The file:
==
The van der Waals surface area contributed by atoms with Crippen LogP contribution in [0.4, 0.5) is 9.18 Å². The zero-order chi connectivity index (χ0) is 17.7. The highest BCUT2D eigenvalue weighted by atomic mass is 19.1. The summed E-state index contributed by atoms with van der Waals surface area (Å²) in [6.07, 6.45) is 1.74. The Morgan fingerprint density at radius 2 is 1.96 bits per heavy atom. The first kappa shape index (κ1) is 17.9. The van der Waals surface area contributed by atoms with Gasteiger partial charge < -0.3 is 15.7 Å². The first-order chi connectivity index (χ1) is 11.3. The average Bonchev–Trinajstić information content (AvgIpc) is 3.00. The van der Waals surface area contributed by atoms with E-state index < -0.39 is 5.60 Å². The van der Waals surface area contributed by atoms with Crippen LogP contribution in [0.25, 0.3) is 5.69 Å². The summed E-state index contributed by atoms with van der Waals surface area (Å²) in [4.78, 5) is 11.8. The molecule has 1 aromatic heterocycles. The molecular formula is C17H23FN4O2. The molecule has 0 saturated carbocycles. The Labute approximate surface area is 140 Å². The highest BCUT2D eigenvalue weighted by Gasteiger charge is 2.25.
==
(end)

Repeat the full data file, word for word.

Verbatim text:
The van der Waals surface area contributed by atoms with Crippen LogP contribution in [0.4, 0.5) is 9.18 Å². The zero-order chi connectivity index (χ0) is 17.7. The highest BCUT2D eigenvalue weighted by atomic mass is 19.1. The summed E-state index contributed by atoms with van der Waals surface area (Å²) in [6.07, 6.45) is 1.74. The Morgan fingerprint density at radius 2 is 1.96 bits per heavy atom. The first kappa shape index (κ1) is 17.9. The van der Waals surface area contributed by atoms with Gasteiger partial charge < -0.3 is 15.7 Å². The first-order chi connectivity index (χ1) is 11.3. The average Bonchev–Trinajstić information content (AvgIpc) is 3.00. The van der Waals surface area contributed by atoms with E-state index < -0.39 is 5.60 Å². The van der Waals surface area contributed by atoms with Crippen LogP contribution in [0.25, 0.3) is 5.69 Å². The summed E-state index contributed by atoms with van der Waals surface area (Å²) in [4.78, 5) is 11.8. The molecule has 1 aromatic heterocycles. The molecular formula is C17H23FN4O2. The molecule has 0 saturated carbocycles. The Labute approximate surface area is 140 Å². The highest BCUT2D eigenvalue weighted by Gasteiger charge is 2.25.